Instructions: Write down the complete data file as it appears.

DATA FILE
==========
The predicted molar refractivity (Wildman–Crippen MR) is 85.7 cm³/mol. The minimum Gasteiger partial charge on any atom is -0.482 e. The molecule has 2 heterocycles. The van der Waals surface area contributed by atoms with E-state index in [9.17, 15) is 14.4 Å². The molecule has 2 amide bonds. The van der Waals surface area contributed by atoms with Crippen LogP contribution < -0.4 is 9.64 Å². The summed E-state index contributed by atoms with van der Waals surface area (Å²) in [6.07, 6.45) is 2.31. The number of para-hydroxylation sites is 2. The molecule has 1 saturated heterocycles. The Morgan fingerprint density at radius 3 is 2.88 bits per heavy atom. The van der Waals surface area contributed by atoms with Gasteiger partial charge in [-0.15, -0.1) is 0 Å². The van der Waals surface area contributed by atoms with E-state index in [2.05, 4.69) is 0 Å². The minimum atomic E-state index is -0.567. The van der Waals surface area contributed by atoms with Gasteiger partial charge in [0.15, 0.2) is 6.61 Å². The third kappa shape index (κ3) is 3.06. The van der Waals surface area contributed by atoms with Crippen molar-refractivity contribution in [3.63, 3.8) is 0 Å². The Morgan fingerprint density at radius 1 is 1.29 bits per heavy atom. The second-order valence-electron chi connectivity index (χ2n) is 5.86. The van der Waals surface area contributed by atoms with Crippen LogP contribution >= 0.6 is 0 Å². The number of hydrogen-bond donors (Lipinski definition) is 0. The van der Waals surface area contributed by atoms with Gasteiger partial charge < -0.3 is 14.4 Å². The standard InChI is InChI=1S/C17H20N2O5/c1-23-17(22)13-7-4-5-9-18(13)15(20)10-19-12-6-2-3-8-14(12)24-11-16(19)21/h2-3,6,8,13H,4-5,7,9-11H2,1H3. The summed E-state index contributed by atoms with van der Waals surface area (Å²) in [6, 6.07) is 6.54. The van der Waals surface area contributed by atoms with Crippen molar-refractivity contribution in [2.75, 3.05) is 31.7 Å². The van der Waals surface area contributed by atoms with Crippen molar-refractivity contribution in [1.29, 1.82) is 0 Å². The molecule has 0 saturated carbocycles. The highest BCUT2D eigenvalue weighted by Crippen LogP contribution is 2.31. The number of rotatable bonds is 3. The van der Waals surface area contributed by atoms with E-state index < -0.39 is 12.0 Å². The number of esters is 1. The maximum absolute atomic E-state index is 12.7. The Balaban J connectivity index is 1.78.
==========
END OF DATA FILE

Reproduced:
The predicted molar refractivity (Wildman–Crippen MR) is 85.7 cm³/mol. The minimum Gasteiger partial charge on any atom is -0.482 e. The molecule has 2 heterocycles. The van der Waals surface area contributed by atoms with E-state index in [9.17, 15) is 14.4 Å². The molecule has 2 amide bonds. The van der Waals surface area contributed by atoms with Crippen LogP contribution < -0.4 is 9.64 Å². The summed E-state index contributed by atoms with van der Waals surface area (Å²) in [6.07, 6.45) is 2.31. The number of para-hydroxylation sites is 2. The molecule has 1 saturated heterocycles. The Morgan fingerprint density at radius 3 is 2.88 bits per heavy atom. The van der Waals surface area contributed by atoms with Gasteiger partial charge in [-0.15, -0.1) is 0 Å². The van der Waals surface area contributed by atoms with E-state index in [2.05, 4.69) is 0 Å². The minimum atomic E-state index is -0.567. The van der Waals surface area contributed by atoms with Gasteiger partial charge in [0.15, 0.2) is 6.61 Å². The third kappa shape index (κ3) is 3.06. The van der Waals surface area contributed by atoms with Crippen molar-refractivity contribution in [3.63, 3.8) is 0 Å². The Morgan fingerprint density at radius 1 is 1.29 bits per heavy atom. The second-order valence-electron chi connectivity index (χ2n) is 5.86. The van der Waals surface area contributed by atoms with Crippen LogP contribution >= 0.6 is 0 Å². The number of hydrogen-bond donors (Lipinski definition) is 0. The van der Waals surface area contributed by atoms with Gasteiger partial charge < -0.3 is 14.4 Å². The standard InChI is InChI=1S/C17H20N2O5/c1-23-17(22)13-7-4-5-9-18(13)15(20)10-19-12-6-2-3-8-14(12)24-11-16(19)21/h2-3,6,8,13H,4-5,7,9-11H2,1H3. The summed E-state index contributed by atoms with van der Waals surface area (Å²) in [6, 6.07) is 6.54. The van der Waals surface area contributed by atoms with Crippen molar-refractivity contribution in [2.75, 3.05) is 31.7 Å². The van der Waals surface area contributed by atoms with Crippen molar-refractivity contribution in [1.29, 1.82) is 0 Å². The molecule has 0 saturated carbocycles. The highest BCUT2D eigenvalue weighted by Crippen LogP contribution is 2.31. The number of rotatable bonds is 3. The van der Waals surface area contributed by atoms with E-state index < -0.39 is 12.0 Å². The number of esters is 1. The maximum absolute atomic E-state index is 12.7. The Balaban J connectivity index is 1.78.